As rivals to the British, the French mounted their own exhibitions. Fair organizers in Paris held the first in a long series of international expositions in 1855. The exposition occupied a larger space and included exhibits from more countries than the Crystal Palace, and it presented several new features, such as reduced admission prices on Sundays and a separate fine arts pavilion that contained some 5,000 works by artists from 29 countries. Although it lost money, the 1855 Paris exposition left such a positive legacy that the government sponsored subsequent expositions in 1867, 1878, 1889, and 1900, each attracting a larger attendance than the previous one.

By the 1870s the international exposition movement had become well established, and the planners of the centennial commemoration of America’s Declaration of Independence concluded that a world’s fair would be the most appropriate type of celebration. Consequently, the U.S. Centennial Exhibition, held in Philadelphia in 1876, was a critical success and attendance of just under 10 million was enough to offset a large financial loss. It inspired a rush of world’s fairs in the United States, especially in the South, over the next 40 years.



The Philadelphia centennial exhibition showcased the products of the early Industrial Revolution in America. The 700-ton Corliss engine, the largest steam engine ever built amazed fairgoers, as well as new inventions such as the telephone, the typewriter, and the mechanical calculator. In addition, the exposition hosted the first international art exhibition in the United States and was the first to spread exhibits out over several large, topically designated pavilions, a practice that soon became standard. Some 24 states erected their own pavilions as well, an idea repeated at many later fairs.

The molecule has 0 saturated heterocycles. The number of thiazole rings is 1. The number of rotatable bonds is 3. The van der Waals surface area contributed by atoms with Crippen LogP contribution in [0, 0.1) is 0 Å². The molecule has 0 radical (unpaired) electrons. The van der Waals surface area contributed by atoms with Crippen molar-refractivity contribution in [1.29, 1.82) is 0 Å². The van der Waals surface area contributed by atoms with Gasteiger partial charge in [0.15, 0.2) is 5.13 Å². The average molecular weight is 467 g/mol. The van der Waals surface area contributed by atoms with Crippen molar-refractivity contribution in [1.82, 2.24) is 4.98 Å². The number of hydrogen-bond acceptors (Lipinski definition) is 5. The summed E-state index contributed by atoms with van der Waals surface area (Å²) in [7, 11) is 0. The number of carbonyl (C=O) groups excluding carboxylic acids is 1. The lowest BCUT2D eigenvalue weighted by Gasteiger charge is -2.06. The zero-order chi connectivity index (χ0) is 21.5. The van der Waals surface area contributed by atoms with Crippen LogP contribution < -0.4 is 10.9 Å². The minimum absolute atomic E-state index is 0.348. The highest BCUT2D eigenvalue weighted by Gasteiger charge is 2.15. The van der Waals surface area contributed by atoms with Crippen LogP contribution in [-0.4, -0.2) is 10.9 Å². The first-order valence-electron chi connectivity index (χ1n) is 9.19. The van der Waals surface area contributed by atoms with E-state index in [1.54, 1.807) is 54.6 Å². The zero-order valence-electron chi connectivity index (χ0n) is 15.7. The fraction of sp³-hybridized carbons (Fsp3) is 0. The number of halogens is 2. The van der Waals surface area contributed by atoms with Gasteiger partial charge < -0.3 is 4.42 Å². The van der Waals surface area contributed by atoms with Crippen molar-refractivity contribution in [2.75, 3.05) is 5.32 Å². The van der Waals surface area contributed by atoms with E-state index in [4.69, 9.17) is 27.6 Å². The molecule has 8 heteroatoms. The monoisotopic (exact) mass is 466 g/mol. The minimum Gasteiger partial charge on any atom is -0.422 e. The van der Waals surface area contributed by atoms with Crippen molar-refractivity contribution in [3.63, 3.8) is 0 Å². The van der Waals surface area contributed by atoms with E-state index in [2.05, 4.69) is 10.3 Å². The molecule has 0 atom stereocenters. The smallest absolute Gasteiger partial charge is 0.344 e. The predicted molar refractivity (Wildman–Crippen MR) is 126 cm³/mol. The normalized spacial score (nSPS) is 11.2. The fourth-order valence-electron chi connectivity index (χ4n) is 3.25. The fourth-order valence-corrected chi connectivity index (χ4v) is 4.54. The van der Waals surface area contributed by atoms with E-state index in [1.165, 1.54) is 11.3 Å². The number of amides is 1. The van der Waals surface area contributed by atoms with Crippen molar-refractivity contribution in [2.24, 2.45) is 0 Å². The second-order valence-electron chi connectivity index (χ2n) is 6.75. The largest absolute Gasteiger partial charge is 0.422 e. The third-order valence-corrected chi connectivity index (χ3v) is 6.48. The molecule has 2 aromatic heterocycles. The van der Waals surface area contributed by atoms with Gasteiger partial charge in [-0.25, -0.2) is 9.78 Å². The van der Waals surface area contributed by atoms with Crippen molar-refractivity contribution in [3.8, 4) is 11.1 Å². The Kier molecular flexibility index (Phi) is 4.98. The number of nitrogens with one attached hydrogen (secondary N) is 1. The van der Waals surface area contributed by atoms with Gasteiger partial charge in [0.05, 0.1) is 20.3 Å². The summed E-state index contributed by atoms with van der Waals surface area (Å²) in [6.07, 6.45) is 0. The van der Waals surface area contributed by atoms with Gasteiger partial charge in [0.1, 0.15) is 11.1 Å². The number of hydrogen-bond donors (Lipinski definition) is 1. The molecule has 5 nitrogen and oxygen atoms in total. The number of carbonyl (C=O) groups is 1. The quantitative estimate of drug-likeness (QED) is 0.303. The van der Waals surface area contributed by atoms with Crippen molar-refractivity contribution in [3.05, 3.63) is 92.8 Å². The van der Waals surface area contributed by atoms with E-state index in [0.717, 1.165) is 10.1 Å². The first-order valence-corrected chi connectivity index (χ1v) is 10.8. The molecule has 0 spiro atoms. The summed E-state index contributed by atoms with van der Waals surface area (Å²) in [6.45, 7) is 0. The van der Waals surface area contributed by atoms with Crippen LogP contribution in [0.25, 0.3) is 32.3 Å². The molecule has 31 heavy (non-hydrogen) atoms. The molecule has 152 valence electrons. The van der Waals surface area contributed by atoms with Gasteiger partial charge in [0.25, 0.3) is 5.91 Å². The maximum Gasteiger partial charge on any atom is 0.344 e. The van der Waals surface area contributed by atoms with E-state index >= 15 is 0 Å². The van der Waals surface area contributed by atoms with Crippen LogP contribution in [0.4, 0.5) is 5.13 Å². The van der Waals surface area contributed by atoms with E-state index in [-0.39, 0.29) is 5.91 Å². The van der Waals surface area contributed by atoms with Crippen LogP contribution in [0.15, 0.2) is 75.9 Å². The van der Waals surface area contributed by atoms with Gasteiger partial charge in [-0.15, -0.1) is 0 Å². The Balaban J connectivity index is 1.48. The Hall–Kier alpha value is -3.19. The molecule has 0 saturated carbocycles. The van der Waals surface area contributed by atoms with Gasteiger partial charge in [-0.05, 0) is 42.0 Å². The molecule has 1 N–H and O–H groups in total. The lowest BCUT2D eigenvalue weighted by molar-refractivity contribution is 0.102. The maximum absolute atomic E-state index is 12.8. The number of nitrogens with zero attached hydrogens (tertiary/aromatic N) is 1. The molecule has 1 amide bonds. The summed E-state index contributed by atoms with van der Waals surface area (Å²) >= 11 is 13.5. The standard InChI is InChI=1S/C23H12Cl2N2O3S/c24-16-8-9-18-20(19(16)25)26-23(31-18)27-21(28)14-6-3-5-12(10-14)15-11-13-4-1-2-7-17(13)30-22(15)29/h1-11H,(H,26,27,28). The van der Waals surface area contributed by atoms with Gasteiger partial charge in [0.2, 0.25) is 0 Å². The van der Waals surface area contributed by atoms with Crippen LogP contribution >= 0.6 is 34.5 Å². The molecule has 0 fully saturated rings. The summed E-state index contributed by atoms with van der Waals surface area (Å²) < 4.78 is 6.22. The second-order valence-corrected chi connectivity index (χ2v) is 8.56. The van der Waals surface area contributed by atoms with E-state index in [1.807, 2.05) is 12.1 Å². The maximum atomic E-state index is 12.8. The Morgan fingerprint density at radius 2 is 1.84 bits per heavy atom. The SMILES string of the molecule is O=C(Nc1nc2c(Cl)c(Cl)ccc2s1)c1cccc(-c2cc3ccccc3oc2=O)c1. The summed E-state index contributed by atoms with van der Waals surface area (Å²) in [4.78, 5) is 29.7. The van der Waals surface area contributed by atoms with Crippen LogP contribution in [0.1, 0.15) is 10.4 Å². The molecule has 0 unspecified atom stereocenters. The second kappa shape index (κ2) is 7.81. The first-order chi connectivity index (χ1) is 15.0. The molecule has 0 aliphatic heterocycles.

When they weren’t marveling at the first transcontinental telephone call or admiring the on-loan Liberty Bell, visitors spent their time strolling down wide boulevards, attending scientific and educational presentations, “traveling” to international pavilions and enjoying thrilling displays of sports, racing, music and art.